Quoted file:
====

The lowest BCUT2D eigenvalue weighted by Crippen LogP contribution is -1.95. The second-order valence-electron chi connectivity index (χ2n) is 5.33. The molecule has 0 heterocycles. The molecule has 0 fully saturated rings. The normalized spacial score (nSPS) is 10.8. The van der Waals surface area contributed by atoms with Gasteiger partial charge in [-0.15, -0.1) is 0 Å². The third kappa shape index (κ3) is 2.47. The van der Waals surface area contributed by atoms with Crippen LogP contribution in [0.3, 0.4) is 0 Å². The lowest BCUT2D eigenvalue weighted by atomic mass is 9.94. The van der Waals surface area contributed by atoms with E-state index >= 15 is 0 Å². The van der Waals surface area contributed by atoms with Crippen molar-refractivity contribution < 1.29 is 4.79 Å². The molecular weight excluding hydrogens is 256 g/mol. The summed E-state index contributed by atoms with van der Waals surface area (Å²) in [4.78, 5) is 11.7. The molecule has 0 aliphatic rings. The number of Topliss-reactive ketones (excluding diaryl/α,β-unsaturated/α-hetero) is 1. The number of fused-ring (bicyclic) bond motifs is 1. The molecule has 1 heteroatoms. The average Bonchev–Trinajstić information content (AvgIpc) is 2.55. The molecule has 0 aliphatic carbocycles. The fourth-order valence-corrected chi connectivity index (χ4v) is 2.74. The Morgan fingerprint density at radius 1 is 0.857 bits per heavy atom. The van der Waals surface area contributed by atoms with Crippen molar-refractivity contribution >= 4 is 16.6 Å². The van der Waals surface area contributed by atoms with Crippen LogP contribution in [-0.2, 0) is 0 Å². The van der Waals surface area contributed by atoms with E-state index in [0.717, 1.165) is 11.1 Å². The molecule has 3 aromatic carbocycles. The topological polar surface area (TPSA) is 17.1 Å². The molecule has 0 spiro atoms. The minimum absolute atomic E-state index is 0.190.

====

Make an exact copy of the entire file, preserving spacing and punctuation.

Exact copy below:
The lowest BCUT2D eigenvalue weighted by Crippen LogP contribution is -1.95. The second-order valence-electron chi connectivity index (χ2n) is 5.33. The molecule has 0 heterocycles. The molecule has 0 fully saturated rings. The normalized spacial score (nSPS) is 10.8. The van der Waals surface area contributed by atoms with Gasteiger partial charge in [-0.15, -0.1) is 0 Å². The third kappa shape index (κ3) is 2.47. The van der Waals surface area contributed by atoms with Crippen LogP contribution in [0.3, 0.4) is 0 Å². The lowest BCUT2D eigenvalue weighted by atomic mass is 9.94. The van der Waals surface area contributed by atoms with E-state index >= 15 is 0 Å². The van der Waals surface area contributed by atoms with Crippen molar-refractivity contribution < 1.29 is 4.79 Å². The molecular weight excluding hydrogens is 256 g/mol. The summed E-state index contributed by atoms with van der Waals surface area (Å²) in [4.78, 5) is 11.7. The molecule has 0 aliphatic rings. The number of Topliss-reactive ketones (excluding diaryl/α,β-unsaturated/α-hetero) is 1. The number of fused-ring (bicyclic) bond motifs is 1. The molecule has 1 heteroatoms. The average Bonchev–Trinajstić information content (AvgIpc) is 2.55. The molecule has 0 aliphatic carbocycles. The fourth-order valence-corrected chi connectivity index (χ4v) is 2.74. The Morgan fingerprint density at radius 1 is 0.857 bits per heavy atom. The van der Waals surface area contributed by atoms with Crippen molar-refractivity contribution >= 4 is 16.6 Å². The van der Waals surface area contributed by atoms with Crippen LogP contribution in [-0.2, 0) is 0 Å². The van der Waals surface area contributed by atoms with E-state index in [0.717, 1.165) is 11.1 Å². The molecule has 3 aromatic carbocycles. The topological polar surface area (TPSA) is 17.1 Å². The molecule has 0 spiro atoms. The minimum absolute atomic E-state index is 0.190.